Topic: Turnover and Organizational Identification

Author(s), Title and Publication

Scott, C. R., Connaughton, S. L., Diaz-Saenz, H. R., Maguire, K., Ramirez, R., Richardson, B., Shaw, S. P., & Morgan, D. (1999). The Impacts of Communication and Multiple Identifications on Intent to Leave: A Multimethodological Exploration. Management Communication Quarterly, 12(3), 400-435.


This study examined two contributors to employees’ turnover intention: organizational identification, and communication variables (organization-wide communication, supervisory communication relationship, and coworker communication relationship). Organizational identification refers to the perceived attachment or connection to an organization. Employees who identify with their organizations are more likely to act in the organization’s best interests and make decisions that are aligned with company beliefs. This study investigated participants’ organizational identification by focusing on their identification targets, or those in whom they were interested.

A survey (97 people) and interviews (31 of the 97 people) were conducted at a midsize state government agency. Data were collected regarding intent to leave, measures of communication (various information received, total information sent, coworker relations, and supervisor relations), and four identification targets (division, agency, state government, and occupation).

Results showed that both communication and identification contributed to turnover intention. Employees were less likely to leave when they had favorable relationships with supervisors and coworkers, and when they were well informed or listened to. Three types of identification (division, agency, and state government) were found to significantly reduce employees’ intent to leave. In particular, state government identification was the strongest predictor. However, employees’ identifications with various targets might reduce their turnover intention only up to a point because respondents who felt attachment to one or more targets indicated that they might be still leaving if other opportunities arose. Findings also revealed that longer-service employees, especially those in a state government, were less willing to leave. According to the interviews, employees might also leave their organizations due to a lack of fairness, low salaries, bureaucracy, and ease of movement between agencies.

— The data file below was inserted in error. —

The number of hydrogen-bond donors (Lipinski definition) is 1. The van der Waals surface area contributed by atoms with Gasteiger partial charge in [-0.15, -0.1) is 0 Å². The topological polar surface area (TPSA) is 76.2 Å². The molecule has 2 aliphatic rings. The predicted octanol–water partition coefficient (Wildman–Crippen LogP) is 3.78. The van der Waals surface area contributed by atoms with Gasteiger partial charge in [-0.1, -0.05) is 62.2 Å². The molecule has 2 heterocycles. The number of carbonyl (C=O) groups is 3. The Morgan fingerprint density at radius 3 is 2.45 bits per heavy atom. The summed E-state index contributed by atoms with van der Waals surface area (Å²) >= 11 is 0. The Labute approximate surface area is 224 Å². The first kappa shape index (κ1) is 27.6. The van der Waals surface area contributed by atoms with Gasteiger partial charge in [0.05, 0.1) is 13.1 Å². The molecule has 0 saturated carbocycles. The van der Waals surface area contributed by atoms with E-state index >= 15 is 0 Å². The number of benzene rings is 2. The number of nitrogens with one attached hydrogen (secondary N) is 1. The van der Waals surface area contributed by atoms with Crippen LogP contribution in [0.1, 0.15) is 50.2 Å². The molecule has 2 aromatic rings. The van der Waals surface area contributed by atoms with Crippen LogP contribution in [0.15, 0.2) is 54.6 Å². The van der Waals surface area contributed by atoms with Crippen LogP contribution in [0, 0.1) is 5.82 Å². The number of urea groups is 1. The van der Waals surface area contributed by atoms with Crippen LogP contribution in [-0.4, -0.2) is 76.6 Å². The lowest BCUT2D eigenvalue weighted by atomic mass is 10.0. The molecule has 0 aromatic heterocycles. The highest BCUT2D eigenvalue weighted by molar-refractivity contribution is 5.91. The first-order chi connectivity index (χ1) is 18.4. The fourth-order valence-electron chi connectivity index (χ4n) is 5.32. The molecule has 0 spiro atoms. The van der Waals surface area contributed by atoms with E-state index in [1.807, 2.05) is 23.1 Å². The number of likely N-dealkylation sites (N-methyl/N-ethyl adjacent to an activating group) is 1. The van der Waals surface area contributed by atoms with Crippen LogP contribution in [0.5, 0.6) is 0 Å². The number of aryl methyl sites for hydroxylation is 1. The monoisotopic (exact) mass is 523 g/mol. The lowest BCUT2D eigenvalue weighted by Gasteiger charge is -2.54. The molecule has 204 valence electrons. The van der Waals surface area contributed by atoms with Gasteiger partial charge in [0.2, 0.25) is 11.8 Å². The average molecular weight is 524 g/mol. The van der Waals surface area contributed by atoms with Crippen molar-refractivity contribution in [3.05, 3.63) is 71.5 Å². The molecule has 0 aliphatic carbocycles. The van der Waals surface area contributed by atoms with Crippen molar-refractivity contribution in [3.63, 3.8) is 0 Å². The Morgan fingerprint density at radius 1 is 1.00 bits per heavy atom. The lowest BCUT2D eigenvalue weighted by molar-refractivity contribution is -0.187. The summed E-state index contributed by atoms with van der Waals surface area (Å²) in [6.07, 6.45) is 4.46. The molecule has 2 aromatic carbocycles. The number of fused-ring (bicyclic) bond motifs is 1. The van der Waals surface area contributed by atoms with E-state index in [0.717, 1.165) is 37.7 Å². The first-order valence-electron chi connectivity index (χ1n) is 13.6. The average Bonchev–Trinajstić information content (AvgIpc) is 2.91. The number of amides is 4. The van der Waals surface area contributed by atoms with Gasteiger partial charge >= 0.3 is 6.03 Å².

Implications for Practice

Turnover rates might be reduced if organizations 1) build a healthy communication climate by offering their employees adequate information and improving coworker relationships and supervisor-employee relationships; 2) increase employees’ loyalty to the organization, especially to their department or work group; and 3) address other possible reasons for turnover, such as fairness, low pay, and bureaucracy.

Location of Article

The article is available online at: (full article)

Heidy Modarelli handles Growth & Marketing for IPR. She has previously written for Entrepreneur, TechCrunch, The Next Web, and VentureBeat.
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